PGIMER becomes first govt hospital in country to perform lung transplant
A team of over 20 surgeons and paramedics spent over 12 hours in the operation theatre.punjab Updated: Jul 12, 2017 23:17 IST
The Postgraduate Institute of Medical Education and Research (PGIMER), Chandigarh, performed its first lung transplant on Tuesday. With it, the institute becomes the first in the northern region and the first government hospital in the country to perform such transplant.
A team of over 20 surgeons and paramedics spent over 12 hours in the operation theatre wherein they retrieved six organs and saved four lives. Apart from this, two were given vision.
Lung transplant most challenging
“We wanted to do lung transplant and had been waiting for a suitable donor,” said Dr Sandeep Rana, one of the surgeons who conducted the organ transplant. “Lung transplant is not very complicated in comparison to other organs, but the results are not very encouraging. In the northern region, no hospital, not even All India Institutes of Medical Sciences (AIIMS), Delhi, has performed the lung transplant. In south, some private hospitals are conducting surgeries, but no one knows their success rate,” said Prof Ashutosh from the PGIMER pulmonary medicine department.
On Monday morning, 22-year-old Bhola Singh from Gholia Kalan village in Moga was rushed to the PGIMER with a severe head injury. He was already brain dead. The transplant co-ordination team sprung into action and it took no time to convince his family.
The surgeons called organ recipients. Bhola was also shifted for organs retrieval. The transplant took over 12 hours. “Around 1.30am, we started the procedure and it ended at 2:30pm, the next day. It was very challenging but we are happy that it was a success,” said Dr Sandeep Rana.
“While, the lungs were being removed from the donor in one OT, we started surgery on the other table to remove the recipient’s lungs, which is a tedious task,” said Dr Rana. Meanwhile, other organs were retrieved and transplanted by other teams in different OTs.
Dr Rana said: “The recipient, a 34-year-old Sangrur woman, is fine. All the parameters are within normal limits, but still we will have to observe her for many days to say that she is out of danger.”
Know the saviour
Bhola Singh, 22, of Gholia Kalan village in Moga used to work hard day and night to make the ends meet. He had taken the financial responsibility of his family. His uncle, Joginder Singh, takes pride in saying that he was not into drugs and was an obedient child.
Bhola, who used to work at a car service station in Charik village in Moga, met with an accident on Saturday night. He was driving a two-wheeler, without helmet, when he was hit with a speeding vehicle. He suffered severe head injury and was rushed to PGIMER on Sunday evening and the next morning, doctors alerted the transplant coordinator about brain death.
“We have seen people suffering for want of organs. Hence we decided to donate Bhola’s organs,” said Joginder Singh, paternal uncle of the donor. “What can be a better deed than saving someone else’s life?” he said.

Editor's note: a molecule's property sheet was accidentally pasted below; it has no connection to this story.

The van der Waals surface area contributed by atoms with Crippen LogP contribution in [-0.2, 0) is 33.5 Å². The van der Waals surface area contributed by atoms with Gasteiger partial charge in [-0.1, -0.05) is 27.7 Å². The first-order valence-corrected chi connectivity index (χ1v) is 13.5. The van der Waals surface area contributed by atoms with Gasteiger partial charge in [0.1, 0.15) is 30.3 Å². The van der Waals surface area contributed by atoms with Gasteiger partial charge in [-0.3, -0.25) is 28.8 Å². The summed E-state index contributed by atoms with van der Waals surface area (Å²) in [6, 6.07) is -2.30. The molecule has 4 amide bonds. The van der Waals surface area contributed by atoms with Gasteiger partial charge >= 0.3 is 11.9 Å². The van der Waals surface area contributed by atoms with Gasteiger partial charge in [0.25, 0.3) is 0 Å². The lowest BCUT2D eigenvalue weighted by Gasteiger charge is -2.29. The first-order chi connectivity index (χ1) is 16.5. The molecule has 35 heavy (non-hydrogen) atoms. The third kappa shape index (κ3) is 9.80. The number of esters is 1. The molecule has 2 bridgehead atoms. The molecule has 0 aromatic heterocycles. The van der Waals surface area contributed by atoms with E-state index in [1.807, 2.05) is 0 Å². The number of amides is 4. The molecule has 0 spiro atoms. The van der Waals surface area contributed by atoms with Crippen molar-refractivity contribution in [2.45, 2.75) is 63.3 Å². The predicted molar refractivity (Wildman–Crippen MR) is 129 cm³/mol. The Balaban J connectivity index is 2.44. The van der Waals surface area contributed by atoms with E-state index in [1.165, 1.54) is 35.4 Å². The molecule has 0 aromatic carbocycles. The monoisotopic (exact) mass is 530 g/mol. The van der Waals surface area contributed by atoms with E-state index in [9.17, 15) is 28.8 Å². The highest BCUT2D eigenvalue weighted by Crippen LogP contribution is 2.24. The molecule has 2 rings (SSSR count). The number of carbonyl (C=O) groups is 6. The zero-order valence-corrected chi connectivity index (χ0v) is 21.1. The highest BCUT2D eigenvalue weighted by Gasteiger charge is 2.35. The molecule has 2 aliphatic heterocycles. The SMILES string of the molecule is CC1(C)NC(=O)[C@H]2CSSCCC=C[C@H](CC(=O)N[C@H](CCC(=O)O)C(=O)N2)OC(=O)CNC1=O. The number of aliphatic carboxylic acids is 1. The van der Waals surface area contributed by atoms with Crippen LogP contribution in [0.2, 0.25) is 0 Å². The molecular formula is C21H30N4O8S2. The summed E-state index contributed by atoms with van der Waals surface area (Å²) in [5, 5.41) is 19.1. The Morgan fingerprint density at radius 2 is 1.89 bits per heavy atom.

The donor is survived by his father Soma Singh, mother Kulwinder Kaur and three siblings.
Know the recipient
The recipient is a 34-year-old woman from Sangrur. “She was suffering from breathlessness and cough from the past two-three years, but her condition deteriorated in January. In February, we brought her to the PGIMER,” her husband said.
She is suffering from interstitial lung disease and her lungs were 95% damaged. Around two weeks ago, doctors informed them that the only solution left was organ transplant. “We got a call on Monday and we reached at 8pm. I have not met my wife since then. I hope, she is fine,” he said.
A lung transplant is surgery to remove a person’s diseased lung and replace it with a healthy lung from a deceased donor. Such transplants are used for people who are likely to die from lung disease within 1 to 2 years. Their conditions are so severe that other treatments, such as medicines or breathing devices, no longer work.
Who needs lung transplant?
Lung transplant may be an option for some patients when the lungs become so damaged by disease that they can no longer get oxygen and carbon dioxide in and out of the blood. This is called end-stage lung disease, says Dr Rana. Transplant is not a permanent cure. It is just that the day to day activity becomes easier, they are no longer dependent on oxygen cylinder, but they have to undergo life-long medications, which have adverse side-effects, says Dr Ashutosh, who was part of the ten that conducted the transplant.
What is a success rate of lung transplant?
There is no way to define a success rate. These patients have higher risk of infections and organ rejection. They are always at risk. The global data says 50% might live till 5 years, says Dr Ashutosh.
Then why should one go for lung transplant?
It improves a quality of life to a variable degree. In some patients, it might not be that good; in others it can improve the quality of life, he says.
How much it costs?
The cost depends upon the complication. In non-complicated cases, the initial cost is around ₹6-10 lakh at the PGIMER. Then one has to spend around ₹10,000 per month on medications, which are life-long. In private sector, it would cost around ₹45 lakh.
“Despite cadaver donor organ transplants picking up pace, lung transplants are still very uncommon. This is partly because the surgery is complex and technically demanding and also because there are not too many usable lungs. So, it’s heartening that the PGIMER not only surpassed the 27 cadaver organ donations of last year, but also has to its credit of becoming the first in public sector hospitals to perform a lung transplant,” Dr Jagat Ram, PGIMER director, said.